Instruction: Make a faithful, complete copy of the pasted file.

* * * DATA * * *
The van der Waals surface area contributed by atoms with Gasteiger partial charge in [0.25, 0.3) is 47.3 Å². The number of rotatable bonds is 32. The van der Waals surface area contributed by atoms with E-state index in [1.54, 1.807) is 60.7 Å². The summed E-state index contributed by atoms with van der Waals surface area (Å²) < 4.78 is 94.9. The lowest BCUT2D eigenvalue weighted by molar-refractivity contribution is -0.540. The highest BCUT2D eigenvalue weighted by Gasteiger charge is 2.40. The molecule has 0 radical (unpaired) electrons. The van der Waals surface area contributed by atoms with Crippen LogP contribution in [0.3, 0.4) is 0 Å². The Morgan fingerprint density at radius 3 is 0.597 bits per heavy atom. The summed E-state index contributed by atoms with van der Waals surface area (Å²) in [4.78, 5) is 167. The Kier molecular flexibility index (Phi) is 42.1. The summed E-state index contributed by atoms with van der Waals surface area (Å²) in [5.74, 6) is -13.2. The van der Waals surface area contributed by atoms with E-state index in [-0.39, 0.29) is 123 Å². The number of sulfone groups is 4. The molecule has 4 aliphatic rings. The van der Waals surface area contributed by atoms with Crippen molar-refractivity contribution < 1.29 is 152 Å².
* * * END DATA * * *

The van der Waals surface area contributed by atoms with Gasteiger partial charge in [0.25, 0.3) is 47.3 Å². The number of rotatable bonds is 32. The van der Waals surface area contributed by atoms with E-state index in [1.54, 1.807) is 60.7 Å². The summed E-state index contributed by atoms with van der Waals surface area (Å²) < 4.78 is 94.9. The lowest BCUT2D eigenvalue weighted by molar-refractivity contribution is -0.540. The highest BCUT2D eigenvalue weighted by Gasteiger charge is 2.40. The molecule has 0 radical (unpaired) electrons. The van der Waals surface area contributed by atoms with Crippen LogP contribution in [0.3, 0.4) is 0 Å². The Morgan fingerprint density at radius 3 is 0.597 bits per heavy atom. The summed E-state index contributed by atoms with van der Waals surface area (Å²) in [4.78, 5) is 167. The Kier molecular flexibility index (Phi) is 42.1. The summed E-state index contributed by atoms with van der Waals surface area (Å²) in [5.74, 6) is -13.2. The van der Waals surface area contributed by atoms with E-state index in [-0.39, 0.29) is 123 Å². The number of sulfone groups is 4. The molecule has 4 aliphatic rings. The van der Waals surface area contributed by atoms with Crippen molar-refractivity contribution < 1.29 is 152 Å².